Northern Wall

Access: Climbing restrictions may apply

ACAV Note: Parks Victoria has issued the following advice regarding rock climbing in Gariwerd/Grampians (updated February 2022):

See warning details and discuss

Created 14 weeks ago




Most of the following has been copied directly from Kieran Loughran's excellent Amphitheatre guide - thanks!

The Northern Walls offer a wide variety of climbs with a few being outstanding. While some of the cliffs do not look particularly attractive at first sight, don't let that put you off. These steep walls offer good wall climbing and a couple of weird grooves. There's not a bad climb here, but some are quite unusual and not to everyone's taste. Whatever else you do, don't miss out on 'Trident'.

The cliffs are shaded much of the time but get sun on summer mornings (as shown in the topo below, taken at 8:30 AM). It's a good spot for mild to warm days but it is quite sheltered so can get humid and sticky.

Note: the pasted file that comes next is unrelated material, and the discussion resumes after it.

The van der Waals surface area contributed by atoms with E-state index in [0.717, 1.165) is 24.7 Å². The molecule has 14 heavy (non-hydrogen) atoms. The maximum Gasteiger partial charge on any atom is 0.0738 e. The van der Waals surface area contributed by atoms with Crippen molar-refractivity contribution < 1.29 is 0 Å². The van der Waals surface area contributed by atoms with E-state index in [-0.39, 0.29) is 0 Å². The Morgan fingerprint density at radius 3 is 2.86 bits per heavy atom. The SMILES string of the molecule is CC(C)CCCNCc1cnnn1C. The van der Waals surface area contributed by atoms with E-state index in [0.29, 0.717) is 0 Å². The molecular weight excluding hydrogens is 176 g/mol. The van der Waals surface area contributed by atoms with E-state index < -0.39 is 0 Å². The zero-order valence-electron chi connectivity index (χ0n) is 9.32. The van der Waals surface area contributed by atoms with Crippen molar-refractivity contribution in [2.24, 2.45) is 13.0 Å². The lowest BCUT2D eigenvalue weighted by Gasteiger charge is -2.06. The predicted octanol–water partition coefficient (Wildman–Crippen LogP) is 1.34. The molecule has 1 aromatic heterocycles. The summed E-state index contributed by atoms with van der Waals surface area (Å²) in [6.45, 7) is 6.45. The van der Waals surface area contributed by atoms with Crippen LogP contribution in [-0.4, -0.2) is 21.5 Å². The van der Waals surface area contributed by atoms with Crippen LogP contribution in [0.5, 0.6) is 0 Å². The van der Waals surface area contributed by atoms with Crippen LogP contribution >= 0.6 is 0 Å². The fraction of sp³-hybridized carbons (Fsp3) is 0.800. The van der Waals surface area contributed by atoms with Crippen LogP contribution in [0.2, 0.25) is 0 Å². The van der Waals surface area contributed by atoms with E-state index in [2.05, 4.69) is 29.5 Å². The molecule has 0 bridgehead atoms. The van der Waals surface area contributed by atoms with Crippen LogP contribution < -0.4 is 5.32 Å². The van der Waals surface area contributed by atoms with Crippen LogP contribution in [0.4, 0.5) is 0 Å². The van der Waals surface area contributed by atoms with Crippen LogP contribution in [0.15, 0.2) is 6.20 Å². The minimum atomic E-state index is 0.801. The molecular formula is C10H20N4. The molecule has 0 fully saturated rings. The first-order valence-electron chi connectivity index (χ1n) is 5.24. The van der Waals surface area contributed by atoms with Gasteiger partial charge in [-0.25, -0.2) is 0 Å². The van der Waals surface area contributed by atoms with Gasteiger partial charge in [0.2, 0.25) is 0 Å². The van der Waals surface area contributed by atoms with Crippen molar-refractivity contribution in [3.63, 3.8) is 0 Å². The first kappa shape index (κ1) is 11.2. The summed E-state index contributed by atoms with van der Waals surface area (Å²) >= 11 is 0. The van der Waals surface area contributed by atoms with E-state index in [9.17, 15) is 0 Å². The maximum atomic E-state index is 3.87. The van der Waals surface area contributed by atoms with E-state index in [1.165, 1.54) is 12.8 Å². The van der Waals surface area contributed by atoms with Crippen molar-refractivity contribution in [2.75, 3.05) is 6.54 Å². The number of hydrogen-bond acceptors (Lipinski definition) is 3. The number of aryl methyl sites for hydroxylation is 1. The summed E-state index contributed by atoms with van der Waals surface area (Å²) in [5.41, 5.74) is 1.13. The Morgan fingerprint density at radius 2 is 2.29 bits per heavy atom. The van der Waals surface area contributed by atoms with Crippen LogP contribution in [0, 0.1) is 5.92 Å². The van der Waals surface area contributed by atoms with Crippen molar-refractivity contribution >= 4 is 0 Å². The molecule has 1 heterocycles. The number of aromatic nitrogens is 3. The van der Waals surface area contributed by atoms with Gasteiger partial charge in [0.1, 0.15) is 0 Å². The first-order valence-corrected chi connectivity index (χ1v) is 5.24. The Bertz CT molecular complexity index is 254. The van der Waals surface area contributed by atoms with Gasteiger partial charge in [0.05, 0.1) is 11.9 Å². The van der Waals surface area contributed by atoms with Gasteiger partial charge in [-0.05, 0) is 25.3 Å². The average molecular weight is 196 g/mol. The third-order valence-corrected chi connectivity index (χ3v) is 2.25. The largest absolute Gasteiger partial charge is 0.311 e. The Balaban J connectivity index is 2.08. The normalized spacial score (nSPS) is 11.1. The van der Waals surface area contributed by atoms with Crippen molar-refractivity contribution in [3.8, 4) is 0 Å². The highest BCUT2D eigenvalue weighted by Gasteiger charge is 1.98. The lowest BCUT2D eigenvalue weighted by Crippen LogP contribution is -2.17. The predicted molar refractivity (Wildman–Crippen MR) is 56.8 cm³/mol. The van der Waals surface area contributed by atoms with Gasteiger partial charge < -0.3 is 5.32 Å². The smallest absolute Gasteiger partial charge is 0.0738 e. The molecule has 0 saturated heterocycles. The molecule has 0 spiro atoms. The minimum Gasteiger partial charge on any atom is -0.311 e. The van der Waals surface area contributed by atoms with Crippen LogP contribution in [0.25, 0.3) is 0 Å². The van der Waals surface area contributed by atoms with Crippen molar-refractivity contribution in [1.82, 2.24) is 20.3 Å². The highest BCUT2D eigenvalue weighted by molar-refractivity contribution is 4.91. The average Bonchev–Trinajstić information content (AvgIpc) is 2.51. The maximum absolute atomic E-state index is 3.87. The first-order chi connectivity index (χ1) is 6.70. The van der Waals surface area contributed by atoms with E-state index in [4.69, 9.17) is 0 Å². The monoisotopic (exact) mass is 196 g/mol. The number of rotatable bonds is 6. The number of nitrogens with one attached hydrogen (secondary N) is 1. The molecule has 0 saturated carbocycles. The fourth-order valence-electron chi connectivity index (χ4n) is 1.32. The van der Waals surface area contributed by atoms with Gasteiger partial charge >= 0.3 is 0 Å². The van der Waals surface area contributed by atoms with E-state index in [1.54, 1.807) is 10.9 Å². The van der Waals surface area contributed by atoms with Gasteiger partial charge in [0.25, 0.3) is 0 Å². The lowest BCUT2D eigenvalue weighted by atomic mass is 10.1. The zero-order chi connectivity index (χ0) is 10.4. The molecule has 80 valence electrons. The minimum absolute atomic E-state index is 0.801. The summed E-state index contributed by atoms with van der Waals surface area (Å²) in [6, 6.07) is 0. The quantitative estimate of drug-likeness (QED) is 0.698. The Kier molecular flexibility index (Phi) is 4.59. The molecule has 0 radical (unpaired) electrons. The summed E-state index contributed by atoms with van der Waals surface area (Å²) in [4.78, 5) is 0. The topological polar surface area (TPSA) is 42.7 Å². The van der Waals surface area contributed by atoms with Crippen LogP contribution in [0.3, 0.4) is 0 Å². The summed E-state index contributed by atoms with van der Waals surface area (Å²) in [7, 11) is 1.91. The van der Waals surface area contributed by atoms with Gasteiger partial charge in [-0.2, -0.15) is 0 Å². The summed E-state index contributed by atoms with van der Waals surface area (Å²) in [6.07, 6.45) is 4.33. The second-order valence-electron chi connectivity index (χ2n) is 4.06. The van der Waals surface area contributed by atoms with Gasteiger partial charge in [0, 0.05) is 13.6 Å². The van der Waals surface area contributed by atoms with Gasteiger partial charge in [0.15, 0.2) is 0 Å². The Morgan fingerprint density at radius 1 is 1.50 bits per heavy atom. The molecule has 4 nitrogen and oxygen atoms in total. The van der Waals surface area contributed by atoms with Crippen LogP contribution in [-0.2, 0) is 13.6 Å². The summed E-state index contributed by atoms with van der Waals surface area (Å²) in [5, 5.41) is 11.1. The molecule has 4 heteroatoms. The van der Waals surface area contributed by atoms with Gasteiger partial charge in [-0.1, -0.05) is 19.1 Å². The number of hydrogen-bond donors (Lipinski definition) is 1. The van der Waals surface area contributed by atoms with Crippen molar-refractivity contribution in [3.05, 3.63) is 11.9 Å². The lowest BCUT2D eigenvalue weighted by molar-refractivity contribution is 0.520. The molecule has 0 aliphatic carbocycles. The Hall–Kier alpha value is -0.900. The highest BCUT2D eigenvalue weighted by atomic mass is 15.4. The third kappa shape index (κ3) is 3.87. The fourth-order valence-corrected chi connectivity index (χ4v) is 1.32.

© (willmonks)

Access issues inherited from Grampians

ACAV Note: Parks Victoria has issued the following advice regarding rock climbing in Gariwerd/Grampians (updated February 2022):

Please note that due to the fact that the Grampians is a National Park, dogs and other pets are not allowed in the park except in vehicles on sealed roads and in sealed car parks.


This is the line of cliffs on the Northern extremity of the Amphitheatre, being the southern side of Wudjub Guyan (Hollow Mountain). The left side is above 'Epsilon Wall' and eventually becomes Kindergarden at the far left (West) end. The right side terminates at the major gully which separates the Northern Walls from 'Central Buttress'. 'Access' by walking into the Amphitheatre for about 150m past 'Epsilon Wall', then taking a well trodden sandy track up left towards 'Central Buttress', then walking back left along the base. The Northern Walls can also be accessed via Kindergarden, but this is slower, has scrambly bits and is verging on bushbashing at times.